as proper shagging. I want to make a few shillings, buy some
supper, and go home before it rains again. Home was a single
room in a run-down building that stank of boiled cabbage, unwashed
bodies and urine; it had a staircase like a corkscrew and a
public privy that was nightmarish at the best of times. Rhiannon
had known better places, more respectable houses, infinitely
more well-bred neighbours. She was a gentleman’s daughter,
but destitution and starvation had driven her to abandon good
breeding in order to survive.
A lady may be advised to endure death before dishonour,
but I’ve been left very little choice. Hunger is a great
motivator, and virtue doesn’t make a very filling meal.
Neither does pride, for that matter, she thought. Rhiannon
squared her shoulders and moved to stand beneath a flickering
street lamp, one of the few of its kind in this particular street.
The gaslight turned her strawberry-blonde hair to flaming glory.
Her stomach growled again, a reminder that she had yet to earn
her supper and her rent. Rhiannon pushed off from the lamp and
went on her way, trying to ignore sharp hunger pangs. Fog drifted
through the streets and alleys, a humid and dirty yellow shroud
that covered a multitude of sins. It was difficult to see the
filth, the squalid tenements, the overflowing gutters, the heaps
of rotting rubbish – but it was also hard to spot other
impediments. Blinded by an exceptionally thick patch of mist,
Rhiannon splashed into a noisome puddle, wetting her dress to
the knees. Since she had only a single petticoat, her legs immediately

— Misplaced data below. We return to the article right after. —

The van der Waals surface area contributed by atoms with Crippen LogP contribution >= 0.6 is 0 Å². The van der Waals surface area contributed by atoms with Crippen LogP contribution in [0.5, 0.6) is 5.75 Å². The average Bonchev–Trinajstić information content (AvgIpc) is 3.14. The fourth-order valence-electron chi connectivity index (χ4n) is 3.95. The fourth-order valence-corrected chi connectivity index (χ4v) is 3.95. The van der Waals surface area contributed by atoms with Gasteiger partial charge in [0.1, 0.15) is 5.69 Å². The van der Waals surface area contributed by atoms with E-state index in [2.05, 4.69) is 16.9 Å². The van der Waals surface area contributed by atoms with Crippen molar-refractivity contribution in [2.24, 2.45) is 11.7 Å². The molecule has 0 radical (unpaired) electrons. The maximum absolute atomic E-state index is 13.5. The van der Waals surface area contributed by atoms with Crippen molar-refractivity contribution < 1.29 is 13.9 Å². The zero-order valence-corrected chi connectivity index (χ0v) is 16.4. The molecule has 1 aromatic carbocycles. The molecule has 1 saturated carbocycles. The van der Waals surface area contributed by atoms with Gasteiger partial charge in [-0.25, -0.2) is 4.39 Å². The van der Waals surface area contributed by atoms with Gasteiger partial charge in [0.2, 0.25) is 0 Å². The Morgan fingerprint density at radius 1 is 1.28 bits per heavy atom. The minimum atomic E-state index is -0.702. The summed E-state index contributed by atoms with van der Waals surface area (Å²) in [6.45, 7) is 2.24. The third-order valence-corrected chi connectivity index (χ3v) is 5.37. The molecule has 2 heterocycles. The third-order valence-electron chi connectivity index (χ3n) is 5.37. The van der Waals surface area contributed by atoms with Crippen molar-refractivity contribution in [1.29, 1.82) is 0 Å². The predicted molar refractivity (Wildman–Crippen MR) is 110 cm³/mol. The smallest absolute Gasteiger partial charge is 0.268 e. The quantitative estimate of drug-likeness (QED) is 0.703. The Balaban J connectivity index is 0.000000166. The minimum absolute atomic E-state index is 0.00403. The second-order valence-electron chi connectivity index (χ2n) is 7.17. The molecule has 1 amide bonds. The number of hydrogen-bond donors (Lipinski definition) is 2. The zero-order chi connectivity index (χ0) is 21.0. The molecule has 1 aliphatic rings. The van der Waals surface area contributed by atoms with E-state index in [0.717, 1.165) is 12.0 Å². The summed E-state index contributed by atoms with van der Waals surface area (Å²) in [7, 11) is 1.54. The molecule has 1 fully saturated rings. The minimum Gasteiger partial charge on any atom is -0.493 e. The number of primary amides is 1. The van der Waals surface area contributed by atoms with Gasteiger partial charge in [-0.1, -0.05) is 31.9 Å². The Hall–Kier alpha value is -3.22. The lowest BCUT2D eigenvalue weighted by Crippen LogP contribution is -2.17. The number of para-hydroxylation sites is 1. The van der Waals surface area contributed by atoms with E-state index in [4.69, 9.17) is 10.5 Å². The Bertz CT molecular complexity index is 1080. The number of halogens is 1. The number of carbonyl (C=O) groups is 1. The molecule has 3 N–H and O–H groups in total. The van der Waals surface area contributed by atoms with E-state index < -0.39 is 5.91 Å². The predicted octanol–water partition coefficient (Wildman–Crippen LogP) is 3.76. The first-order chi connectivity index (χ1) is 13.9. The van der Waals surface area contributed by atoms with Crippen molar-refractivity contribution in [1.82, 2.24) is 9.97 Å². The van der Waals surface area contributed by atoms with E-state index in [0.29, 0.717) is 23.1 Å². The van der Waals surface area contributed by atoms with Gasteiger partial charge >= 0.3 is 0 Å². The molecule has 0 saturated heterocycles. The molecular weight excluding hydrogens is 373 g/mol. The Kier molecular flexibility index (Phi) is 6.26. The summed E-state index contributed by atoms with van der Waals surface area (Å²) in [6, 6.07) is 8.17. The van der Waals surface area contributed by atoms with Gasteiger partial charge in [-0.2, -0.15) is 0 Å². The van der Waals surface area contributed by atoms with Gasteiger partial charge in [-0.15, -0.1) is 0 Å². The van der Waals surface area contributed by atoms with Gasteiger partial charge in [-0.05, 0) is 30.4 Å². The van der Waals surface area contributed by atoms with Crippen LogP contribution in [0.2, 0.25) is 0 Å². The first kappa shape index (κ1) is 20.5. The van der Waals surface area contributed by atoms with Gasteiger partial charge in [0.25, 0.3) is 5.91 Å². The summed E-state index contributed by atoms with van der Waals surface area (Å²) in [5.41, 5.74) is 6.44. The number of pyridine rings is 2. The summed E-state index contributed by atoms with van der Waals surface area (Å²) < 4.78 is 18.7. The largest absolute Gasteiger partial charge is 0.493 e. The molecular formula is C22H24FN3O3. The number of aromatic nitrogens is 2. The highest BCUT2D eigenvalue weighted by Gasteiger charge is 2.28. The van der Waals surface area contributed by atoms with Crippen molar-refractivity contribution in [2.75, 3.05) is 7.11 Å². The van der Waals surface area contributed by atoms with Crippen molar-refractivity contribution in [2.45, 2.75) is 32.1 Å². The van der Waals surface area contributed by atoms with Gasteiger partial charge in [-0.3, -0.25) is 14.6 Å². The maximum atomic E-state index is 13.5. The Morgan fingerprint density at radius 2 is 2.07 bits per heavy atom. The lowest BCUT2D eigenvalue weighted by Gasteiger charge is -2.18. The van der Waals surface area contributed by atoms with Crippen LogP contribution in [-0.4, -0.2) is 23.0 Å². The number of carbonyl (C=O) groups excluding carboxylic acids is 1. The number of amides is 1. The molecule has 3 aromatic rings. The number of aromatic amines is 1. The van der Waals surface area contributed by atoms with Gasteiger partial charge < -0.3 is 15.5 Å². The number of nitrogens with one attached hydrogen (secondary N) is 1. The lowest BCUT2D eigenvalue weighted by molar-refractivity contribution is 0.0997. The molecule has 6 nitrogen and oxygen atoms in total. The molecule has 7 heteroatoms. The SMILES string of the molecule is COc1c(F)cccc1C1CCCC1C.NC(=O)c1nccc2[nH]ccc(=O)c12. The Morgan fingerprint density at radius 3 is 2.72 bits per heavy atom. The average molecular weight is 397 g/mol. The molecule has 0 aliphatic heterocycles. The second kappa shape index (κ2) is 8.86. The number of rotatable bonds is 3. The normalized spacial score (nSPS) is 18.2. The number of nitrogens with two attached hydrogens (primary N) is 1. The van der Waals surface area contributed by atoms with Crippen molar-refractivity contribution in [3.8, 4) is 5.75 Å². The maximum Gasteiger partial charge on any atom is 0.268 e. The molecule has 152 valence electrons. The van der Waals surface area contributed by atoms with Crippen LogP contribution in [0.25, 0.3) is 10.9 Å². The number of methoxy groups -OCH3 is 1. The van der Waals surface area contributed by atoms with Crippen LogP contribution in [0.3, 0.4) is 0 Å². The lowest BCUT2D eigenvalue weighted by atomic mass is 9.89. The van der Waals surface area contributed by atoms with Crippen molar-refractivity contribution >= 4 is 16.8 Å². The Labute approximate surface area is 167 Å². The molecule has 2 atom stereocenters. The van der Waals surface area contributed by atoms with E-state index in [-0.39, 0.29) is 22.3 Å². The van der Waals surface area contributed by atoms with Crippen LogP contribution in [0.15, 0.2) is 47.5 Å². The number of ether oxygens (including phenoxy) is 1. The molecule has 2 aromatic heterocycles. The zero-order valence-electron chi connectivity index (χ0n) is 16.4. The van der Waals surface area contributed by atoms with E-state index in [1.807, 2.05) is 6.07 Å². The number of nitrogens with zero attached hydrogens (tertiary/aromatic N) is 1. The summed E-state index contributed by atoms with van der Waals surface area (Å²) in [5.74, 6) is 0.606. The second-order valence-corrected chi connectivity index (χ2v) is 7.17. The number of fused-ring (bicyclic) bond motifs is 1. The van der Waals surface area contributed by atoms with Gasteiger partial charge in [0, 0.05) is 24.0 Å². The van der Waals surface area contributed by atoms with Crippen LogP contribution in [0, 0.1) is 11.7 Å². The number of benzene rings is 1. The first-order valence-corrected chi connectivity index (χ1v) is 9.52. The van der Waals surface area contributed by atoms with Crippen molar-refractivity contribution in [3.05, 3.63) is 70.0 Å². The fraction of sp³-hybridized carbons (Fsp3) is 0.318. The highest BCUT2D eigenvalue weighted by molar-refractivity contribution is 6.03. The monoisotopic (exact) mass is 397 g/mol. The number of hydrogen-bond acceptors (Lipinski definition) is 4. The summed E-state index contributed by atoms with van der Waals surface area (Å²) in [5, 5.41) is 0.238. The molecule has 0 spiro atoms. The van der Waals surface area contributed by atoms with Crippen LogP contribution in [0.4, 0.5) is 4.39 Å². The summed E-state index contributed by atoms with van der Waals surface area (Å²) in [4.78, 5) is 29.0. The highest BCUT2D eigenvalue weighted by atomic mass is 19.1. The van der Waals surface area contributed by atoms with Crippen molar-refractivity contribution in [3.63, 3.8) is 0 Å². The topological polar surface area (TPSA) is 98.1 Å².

felt as though they were covered in a thin layer of ice.
Rhiannon gritted her teeth against a very unladylike expletive.
She bent over, gathered her skirts together with both hands
and tried to wring as much water out of the worn fabric as she
could without ripping it. Despite her irritation, Rhiannon was
acutely aware of the picture she presented. Anyone passing would
get an eyeful of her darned stockings, fastened by suspenders
that bit into her plump thighs, and a full, rounded bosom that
was practically popping out of her bodice. Her nipples were
visible, too, hardened to peaks in the cold.
If my father could see me now, the Heavenly Choir would
have to administer sal volatile with a liberal hand.
Suddenly, she became conscious of movement, a swirling in the
fog that signalled the presence of another person. Her blue
eyes narrowed to gleaming slits. Licking her lips, Rhiannon
straightened, still holding up her skirts in as dainty a fashion
as possible. “Is anyone there?” she cooed, catching
the sound of footsteps coming near. They stopped, but there
was definitely someone in the mist; quite close, in fact. She
could just make out a blurred outline, too tall to be a woman.
Rhiannon swayed towards the dim figure. “Come along, my
lord, don’t be shy. I’ve got the best medicine;
a sure cure for whatever ails you.”
There was no reply. The silence made her uneasy. “It’s
a perishing cold night,” Rhiannon said, trying to pinpoint
the other person’s location. Just when it seemed she was
getting close, the supposed gentleman moved deeper into the
thick yellow haze. “Wouldn’t you like to warm yourself
with me, my lord? I’ll give you plenty of heat and anything
else you desire.” Frustration made her drop the syrup
from her tone and add in a no-nonsense manner, “I’ve
no time for games like hide-and-seek unless you’re paying.”
A voice next to her ear said, “Why in the blazes is such
a pretty girl walking the streets alone in this neighbourhood?”
Rhiannon jumped and whirled around, a scream stuck in her throat.
She caught a brief glimpse of the man’s face before he
melted back into the fog – hardly more than an impression
of emerald green eyes, black brows and a curiously feminine
mouth. “I should think my occupation was obvious,”
she replied, smoothing down her bodice with both hands. The
action made her generous bosom even more prominent.
“Did I give you a fright? My most heartfelt apologies,
my dear.” The voice came from Rhiannon’s left. “Pray
allow me to escort you back to your lodgings. I fear this is
no fit place for a young lady.”
“It’ll cost you a pound for the whole night,”
Rhiannon said, turning to try to follow her elusive customer.